26 Replies to “Sunday Open Thread: Life inside China’s quarantine”

  1. For the car-free people on the forum, any thoughts on how one might get to/from the hospital if you need treatment for COVID19? I would hate to take public transportation, or get friends with cars sick, if infectious.

    1. If you are really sick, call 911 and an ambulance can transport you. Many of the people that require hospitalization will experience tightness in chest and difficulty breathing. You won’t think, if you are experiencing this, an ambulance is overkill.

      1. Good to know, thanks. I guess the other matter is how to get back home, since I’m assuming hospitals discharge people who are still infectious but just need to convalesce to free up beds. I could walk home from some hospitals, but I have no idea where I would end up. Does the city/county have plans for transporting people home that don’t involve an ambulance?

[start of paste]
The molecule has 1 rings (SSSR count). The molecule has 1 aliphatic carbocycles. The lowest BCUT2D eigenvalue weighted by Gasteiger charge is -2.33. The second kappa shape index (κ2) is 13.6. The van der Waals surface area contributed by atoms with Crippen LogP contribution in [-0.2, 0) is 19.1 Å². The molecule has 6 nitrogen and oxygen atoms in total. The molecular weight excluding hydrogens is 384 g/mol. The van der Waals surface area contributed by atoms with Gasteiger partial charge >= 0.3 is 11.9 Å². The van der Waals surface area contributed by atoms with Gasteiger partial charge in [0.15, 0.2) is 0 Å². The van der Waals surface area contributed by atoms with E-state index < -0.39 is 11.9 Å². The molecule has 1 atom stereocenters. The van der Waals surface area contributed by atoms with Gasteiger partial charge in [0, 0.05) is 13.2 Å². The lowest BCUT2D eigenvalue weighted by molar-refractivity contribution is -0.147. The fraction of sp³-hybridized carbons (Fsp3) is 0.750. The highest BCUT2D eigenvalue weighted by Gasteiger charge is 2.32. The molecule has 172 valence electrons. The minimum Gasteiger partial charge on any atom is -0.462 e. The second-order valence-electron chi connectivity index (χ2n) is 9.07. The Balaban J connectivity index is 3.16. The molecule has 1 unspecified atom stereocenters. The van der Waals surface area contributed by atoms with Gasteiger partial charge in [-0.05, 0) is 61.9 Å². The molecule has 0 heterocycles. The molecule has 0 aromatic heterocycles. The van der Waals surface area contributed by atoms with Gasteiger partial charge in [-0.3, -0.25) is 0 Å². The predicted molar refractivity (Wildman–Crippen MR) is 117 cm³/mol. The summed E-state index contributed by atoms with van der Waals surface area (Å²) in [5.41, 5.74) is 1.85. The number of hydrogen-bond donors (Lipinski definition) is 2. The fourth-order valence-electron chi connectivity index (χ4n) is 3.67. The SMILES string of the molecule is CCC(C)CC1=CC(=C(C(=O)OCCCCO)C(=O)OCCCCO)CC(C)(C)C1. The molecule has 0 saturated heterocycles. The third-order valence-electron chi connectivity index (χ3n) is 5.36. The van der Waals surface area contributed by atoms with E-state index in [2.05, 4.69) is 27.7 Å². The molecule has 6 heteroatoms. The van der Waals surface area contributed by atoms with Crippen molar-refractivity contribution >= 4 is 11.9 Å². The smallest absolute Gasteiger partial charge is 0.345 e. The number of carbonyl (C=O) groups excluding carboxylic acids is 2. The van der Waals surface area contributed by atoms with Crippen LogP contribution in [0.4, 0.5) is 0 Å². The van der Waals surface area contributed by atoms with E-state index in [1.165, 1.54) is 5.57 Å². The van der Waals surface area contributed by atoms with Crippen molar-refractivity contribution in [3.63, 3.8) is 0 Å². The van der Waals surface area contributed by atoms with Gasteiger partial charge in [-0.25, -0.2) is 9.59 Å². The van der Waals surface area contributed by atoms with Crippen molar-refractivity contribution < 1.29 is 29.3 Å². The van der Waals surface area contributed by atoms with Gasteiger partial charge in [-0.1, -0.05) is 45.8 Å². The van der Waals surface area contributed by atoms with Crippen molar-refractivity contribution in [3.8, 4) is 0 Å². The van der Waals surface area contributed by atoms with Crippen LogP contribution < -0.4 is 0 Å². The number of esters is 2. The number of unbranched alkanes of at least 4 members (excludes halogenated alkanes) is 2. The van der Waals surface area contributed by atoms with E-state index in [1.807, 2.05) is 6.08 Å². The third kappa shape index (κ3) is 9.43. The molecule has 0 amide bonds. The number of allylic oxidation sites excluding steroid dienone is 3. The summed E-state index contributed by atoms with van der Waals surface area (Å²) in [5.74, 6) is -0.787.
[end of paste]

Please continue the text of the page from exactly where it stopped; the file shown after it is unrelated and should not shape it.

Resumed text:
2. That’s a great question, on returning. Not sure what the solution would be in that regard. I’m one of the lucky that lives on first Hill and can walk from any hospital in Seattle. Keep in mind, that if you are very sick, you are likely to remain in hospital for weeks. This is not a two day thing. It’s scary.

      3. I don’t believe hospitals release patients who are still infectious.

        We have cabs, Uber and Lyft here.

      4. Hospitals and clinics often don’t allow patients to walk or take transit home even in ordinary times, especially if they’ve had anesthesia or in numerous other situations. They’re convinced people should leave in personal cars, including taxis and friends’ cars. Some people get around it by having a friend meet them who says, “My car is parked around the block”, and then the leave and take a bus.